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Monday, May 9, 2011

Were not our hearts burning within us?

"Then they said to each other, 'were not our hearts burning within us while he spoke to us on the way and opened the Scriptures to us?'" (Lk 24:32)

The Road to EmmausOne of the greatest threats to the love of God and neighbor, and therefore our salvation, is an indifferent heart. In stark contrast to this indifference or lukewarmness, this Sunday's Gospel presents us with two disciples whose hearts catch fire with divine love as they converse with the Risen Lord on the road to Emmaus. We see this same interior fire of love in the heart of St. Peter in this Sunday’s first reading, as he fearlessly proclaims the death and resurrection of Christ to all those gathered in Jerusalem. From these two examples we learn that a disciple is one whose heart is alive and burning with the love of God and neighbor – this love is in fact the soul of discipleship, and needs to increase within us always. To inspire a concrete reflection on this Sunday’s liturgy we can ask ourselves two challenging questions: “how intensely does the love of God and neighbor burn within my heart?” and “what can I do to increase that intensity of divine love?” Let’s throw more light on the answer to these questions by looking at one real modern day threat to the fire of divine love present to most of us on a day to day basis. 

We live in a world consumed by advertising and marketing. Advertisers vie unremittingly for our attention, our affection, and ultimately our devotion. They attempt to convince us that we need this or that product, and that until we have what they're selling, we're missing something - or worse, we're inferior to those who use their product. Let’s first admit that advertisers are very good at what they do. And with the sheer amount of new products on the market and the advertising that inundates our daily lives, it’s easy to surrender more and more of our attention, time, and energy to the things of this world. This is clearly not an exhortation to never buy anything ever again - but it in light of Jesus’ words, “where your treasure is, there also will your heart be,” (see Mt 6:19-21) it does call us to ponder how much of our heart ends up being dispersed or consumed by the world. As disciples we need to protect our hearts, and guard how much attention and value we put on the things of this world. We need to be attentive and vigilant lest the fire of divine love be extinguished within and we find ourselves indifferent or lacking energy and excitement for the things of God.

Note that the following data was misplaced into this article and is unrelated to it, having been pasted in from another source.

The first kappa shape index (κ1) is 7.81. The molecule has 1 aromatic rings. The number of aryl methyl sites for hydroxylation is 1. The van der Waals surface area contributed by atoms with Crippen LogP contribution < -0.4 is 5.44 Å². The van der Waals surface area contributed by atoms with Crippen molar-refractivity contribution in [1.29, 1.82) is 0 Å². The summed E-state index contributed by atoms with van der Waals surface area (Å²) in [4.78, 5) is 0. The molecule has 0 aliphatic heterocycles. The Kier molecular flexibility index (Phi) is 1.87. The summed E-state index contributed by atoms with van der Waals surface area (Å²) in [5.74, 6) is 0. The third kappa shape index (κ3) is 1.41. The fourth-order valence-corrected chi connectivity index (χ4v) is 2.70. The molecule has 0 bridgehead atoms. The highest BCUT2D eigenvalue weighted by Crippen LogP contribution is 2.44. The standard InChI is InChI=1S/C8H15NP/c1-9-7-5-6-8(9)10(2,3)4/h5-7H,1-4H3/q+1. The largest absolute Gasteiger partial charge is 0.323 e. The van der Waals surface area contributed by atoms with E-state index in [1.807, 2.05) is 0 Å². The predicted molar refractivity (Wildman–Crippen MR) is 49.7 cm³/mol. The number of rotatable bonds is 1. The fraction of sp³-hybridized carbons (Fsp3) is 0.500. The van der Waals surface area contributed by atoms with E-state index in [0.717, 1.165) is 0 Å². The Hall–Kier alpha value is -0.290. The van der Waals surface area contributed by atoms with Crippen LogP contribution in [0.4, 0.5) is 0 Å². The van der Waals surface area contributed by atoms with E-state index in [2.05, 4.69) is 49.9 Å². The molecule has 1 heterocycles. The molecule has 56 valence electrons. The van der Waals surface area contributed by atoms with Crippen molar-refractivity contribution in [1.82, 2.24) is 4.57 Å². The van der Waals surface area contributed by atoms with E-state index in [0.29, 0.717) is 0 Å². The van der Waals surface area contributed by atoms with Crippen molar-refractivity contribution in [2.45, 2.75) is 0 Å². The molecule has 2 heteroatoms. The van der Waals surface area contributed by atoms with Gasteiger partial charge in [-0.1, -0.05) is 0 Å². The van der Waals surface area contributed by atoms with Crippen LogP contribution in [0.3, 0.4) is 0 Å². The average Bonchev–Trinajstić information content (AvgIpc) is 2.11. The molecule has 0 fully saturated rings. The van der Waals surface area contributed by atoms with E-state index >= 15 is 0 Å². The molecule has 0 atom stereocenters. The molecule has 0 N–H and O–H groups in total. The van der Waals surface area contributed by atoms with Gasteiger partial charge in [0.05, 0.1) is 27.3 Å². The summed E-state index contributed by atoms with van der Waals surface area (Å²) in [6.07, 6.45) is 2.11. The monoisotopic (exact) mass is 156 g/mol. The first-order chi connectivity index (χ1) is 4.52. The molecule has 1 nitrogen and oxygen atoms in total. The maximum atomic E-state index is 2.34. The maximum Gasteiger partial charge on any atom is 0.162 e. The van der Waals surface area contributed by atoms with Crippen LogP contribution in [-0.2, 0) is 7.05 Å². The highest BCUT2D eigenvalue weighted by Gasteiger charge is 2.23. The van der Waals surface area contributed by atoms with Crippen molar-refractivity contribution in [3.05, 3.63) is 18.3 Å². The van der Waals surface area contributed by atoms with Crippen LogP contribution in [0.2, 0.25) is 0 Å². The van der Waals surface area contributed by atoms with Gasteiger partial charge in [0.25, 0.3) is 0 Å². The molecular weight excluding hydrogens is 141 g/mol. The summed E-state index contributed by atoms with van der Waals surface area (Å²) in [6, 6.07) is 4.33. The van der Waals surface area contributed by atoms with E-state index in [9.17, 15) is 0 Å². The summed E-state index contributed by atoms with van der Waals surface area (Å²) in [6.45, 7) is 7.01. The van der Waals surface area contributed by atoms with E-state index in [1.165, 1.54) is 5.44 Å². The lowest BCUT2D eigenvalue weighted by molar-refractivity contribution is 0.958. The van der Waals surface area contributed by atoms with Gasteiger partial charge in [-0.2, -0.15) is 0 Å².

In addition to protecting the fire of divine love within, we also need to feed it – or fan it into flame again should it ever be in danger of going out. The readings for this Sunday point to two principal sources for this “fire”: the Holy Spirit whom God pours out on His disciples, and Jesus who reveals Himself to the two disciples on the road to Emmaus through the Scriptures, and above all in the breaking of the bread – the Eucharist – when “their eyes were opened and they recognized him.” God is the source of our love. To ignite or keep the fire of divine love burning within we need to encounter the Lord in prayer – not a haphazard prayer whenever we happen to think about God, but a conscious and concrete program of prayer on a day to day basis so we train our heart to direct its energy and affection to the living God. If you expect a fire to keep burning you need to throw wood on it more than once a week, in fact, more than once a day – so it is with the fire of God’s love within the human heart; it needs to be fed and sustained with daily prayer. If this fire goes out, charity and the desire to bring Christ to our neighbor also grows cold. May the Lord send forth His Spirit to renew our hearts and the face of the world as we seek the Risen One in the Scriptures and in the “breaking of the bread.” God bless you and Happy Mother's Day to all Mom's out there!

(Photo of the "The Road to Emmaus" courtesy of Dcn. Lawrence Lew, O.P.)